Jo needs help with tracing a mystery client’s living relatives. David needs help with his staffing problems.  Will they both get what they are looking for?

Sometimes two heads are better than one. Sometimes a poor hand is better than none. But not always…

My thoughts:

I have always been a fan of this series and this is a good addition to the trilogy. The book could be read as a standalone but if you have not read booker and cash before you would be better starting at the beginning. It follows to semi intertwining stories of a young girl in trouble and a family history conundrum. Once again the quality of writing, strength of characters and the authors clear knowledge of romney marsh shine through. I loved the clues set in cash’s investigation and found this a real sleep stealer of a novel. It was hard to put down and full of Oliver’s trademark humour. A real 5* read for me

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The man upstairs by Mark Fowler

I was invited to participate in this blog tour by Caroline Vincent who blogs at bits about books. I have previously read one of Mark’s works but the man upstairs was new to me

The book – Frank Miller, hero of the best-selling mystery novels written by The Man Upstairs, works the weird streets of Chapeltown as a private detective. During the legendary case of the Black Widow everything changed when Frank became aware of his fictional existence. Proclaimed at the time as a work of genius, Frank wonders if it was the first sign that The Man Upstairs was sick.

This latest case, involving the death of a care worker, and coinciding with the appointment of Chapeltown’s first elected mayor, has Frank baffled. The Man Upstairs appears to be losing the plot, giving the womanising Frank a steady girlfriend, Marge, who warns him that to survive he must change from the tired cliché that he has become.

As the case darkens Frank recognises the depth of his creator’s sickness. His days are numbered as clearly as the pages in the books in which he features. The looming battle with the Mayor of Chapeltown is nothing less than the battle to save himself, Marge, the series – and the mind of The Man Upstairs.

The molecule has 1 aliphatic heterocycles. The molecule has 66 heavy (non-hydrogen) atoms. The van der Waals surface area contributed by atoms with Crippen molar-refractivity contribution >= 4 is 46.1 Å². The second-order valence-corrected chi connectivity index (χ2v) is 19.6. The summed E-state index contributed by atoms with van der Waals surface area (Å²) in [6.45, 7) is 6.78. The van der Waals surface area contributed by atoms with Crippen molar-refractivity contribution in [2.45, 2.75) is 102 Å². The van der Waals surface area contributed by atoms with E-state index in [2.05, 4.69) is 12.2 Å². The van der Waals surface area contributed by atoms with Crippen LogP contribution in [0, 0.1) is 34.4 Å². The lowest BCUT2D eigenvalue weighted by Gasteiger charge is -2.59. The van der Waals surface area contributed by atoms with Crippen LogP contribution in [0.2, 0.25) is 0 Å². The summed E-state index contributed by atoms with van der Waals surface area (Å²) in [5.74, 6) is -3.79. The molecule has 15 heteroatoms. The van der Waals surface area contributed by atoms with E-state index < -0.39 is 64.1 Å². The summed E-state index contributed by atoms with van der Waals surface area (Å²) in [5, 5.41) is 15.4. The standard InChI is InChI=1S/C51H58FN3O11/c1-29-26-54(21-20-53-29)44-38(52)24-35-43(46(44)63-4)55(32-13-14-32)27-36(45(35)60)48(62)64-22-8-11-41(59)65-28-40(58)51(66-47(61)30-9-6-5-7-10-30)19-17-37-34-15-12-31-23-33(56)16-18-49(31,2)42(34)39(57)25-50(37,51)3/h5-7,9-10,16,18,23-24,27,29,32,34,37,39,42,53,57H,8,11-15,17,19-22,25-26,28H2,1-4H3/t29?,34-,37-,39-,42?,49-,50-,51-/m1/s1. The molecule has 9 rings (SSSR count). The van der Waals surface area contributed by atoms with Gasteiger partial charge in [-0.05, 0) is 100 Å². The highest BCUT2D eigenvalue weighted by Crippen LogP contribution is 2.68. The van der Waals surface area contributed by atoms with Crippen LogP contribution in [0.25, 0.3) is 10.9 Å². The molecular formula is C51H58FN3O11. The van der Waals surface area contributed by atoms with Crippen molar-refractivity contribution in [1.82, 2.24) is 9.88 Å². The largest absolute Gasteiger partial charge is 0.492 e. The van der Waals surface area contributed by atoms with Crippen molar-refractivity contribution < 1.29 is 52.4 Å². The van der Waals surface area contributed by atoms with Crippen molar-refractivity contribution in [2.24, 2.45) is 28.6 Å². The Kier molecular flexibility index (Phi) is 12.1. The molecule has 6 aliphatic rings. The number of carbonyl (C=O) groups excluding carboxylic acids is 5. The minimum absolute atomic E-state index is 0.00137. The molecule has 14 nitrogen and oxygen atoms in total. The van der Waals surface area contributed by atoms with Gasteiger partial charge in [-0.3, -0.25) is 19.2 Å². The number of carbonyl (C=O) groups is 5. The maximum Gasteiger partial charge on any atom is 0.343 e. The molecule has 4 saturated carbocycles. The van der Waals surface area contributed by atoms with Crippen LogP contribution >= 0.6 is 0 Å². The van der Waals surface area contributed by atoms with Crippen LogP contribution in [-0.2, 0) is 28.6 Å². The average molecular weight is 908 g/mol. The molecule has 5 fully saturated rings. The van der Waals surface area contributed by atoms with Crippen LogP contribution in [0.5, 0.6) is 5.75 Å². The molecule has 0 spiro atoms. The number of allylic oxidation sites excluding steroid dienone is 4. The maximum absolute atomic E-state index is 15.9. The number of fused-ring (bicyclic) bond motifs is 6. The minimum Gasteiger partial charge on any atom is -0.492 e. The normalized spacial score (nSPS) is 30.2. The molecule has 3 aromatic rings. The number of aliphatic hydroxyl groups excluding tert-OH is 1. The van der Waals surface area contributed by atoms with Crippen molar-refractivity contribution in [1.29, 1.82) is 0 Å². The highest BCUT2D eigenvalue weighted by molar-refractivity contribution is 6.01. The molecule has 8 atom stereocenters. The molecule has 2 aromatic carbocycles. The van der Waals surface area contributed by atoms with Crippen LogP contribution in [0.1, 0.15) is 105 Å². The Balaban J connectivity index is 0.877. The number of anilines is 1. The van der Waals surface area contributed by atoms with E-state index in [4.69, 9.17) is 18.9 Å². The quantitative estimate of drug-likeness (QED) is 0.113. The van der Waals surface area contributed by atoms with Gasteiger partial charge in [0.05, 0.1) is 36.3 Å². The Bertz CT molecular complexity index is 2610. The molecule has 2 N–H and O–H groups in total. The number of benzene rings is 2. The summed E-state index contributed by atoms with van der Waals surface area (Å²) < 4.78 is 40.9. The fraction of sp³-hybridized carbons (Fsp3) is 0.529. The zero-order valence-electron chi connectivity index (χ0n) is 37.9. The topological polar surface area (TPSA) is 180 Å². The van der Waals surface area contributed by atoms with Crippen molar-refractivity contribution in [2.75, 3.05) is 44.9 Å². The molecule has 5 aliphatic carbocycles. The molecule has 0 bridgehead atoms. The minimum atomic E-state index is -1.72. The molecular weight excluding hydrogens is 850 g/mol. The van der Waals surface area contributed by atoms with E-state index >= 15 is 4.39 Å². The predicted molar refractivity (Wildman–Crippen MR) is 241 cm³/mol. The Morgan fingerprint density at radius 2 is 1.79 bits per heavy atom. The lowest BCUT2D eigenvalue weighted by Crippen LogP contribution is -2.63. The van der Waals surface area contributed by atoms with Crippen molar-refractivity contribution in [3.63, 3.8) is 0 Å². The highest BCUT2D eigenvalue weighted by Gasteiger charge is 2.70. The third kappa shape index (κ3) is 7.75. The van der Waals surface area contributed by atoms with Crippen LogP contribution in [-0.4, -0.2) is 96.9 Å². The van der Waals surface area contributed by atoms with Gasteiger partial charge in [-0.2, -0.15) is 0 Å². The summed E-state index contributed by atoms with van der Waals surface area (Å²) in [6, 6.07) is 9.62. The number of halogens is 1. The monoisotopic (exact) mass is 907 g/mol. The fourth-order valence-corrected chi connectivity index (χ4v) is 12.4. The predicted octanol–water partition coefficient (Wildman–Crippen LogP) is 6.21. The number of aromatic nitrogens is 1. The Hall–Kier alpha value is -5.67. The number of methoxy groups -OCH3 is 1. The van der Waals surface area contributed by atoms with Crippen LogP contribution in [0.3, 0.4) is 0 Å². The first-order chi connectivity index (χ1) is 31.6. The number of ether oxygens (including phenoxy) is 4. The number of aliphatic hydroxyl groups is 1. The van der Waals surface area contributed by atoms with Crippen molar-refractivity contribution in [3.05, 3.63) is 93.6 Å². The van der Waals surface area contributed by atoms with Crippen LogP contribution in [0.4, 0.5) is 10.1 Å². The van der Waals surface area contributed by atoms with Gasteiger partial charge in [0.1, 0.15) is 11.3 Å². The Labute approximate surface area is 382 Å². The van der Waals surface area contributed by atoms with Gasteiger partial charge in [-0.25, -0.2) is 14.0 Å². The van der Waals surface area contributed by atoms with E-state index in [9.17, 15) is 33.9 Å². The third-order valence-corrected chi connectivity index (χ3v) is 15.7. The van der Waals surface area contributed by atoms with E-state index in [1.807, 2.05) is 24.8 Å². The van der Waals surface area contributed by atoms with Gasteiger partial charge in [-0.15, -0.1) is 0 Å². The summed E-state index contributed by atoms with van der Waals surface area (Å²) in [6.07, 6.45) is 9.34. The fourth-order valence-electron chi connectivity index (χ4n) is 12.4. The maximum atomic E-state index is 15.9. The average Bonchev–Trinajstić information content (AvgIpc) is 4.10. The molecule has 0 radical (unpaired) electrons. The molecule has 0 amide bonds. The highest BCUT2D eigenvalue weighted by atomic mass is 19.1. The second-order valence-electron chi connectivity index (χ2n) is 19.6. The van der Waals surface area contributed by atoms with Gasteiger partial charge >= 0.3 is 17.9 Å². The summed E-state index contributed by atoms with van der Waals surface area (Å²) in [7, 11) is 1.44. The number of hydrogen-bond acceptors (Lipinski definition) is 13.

The Man Upstairs is plotting to kill Frank Miller and take Chapeltown to hell.

My thoughts – There are some interesting elements of old school detective noir here and the premise itself is interesting. I think Mark is good at committing thoroughly to a theme but the concept just didn’t gel well with me as a reader I think possibly because the characters in the novel were so caricaturish, I didn’t find myself engaging with them as people which is one of the key things I look for in a novel.

There is a clear element of humour and some chilling aspects to the story – it had real reminiscences of Sin city in its noirish – fourth wall breaking detectiveness. The comaprisons to Sin city continue when you meet the Angels who all seem to have a seedier side to them.  The solid win for me in this book is that it poses the philosophical question of how much is an author influenced by his characters, at what point do they mirror his life, this novel takes it to the extreme by having the character become autonomous and able to disagree with the author. Although Mark is not the first author to broach this topic he does add an interesting spin to the idea.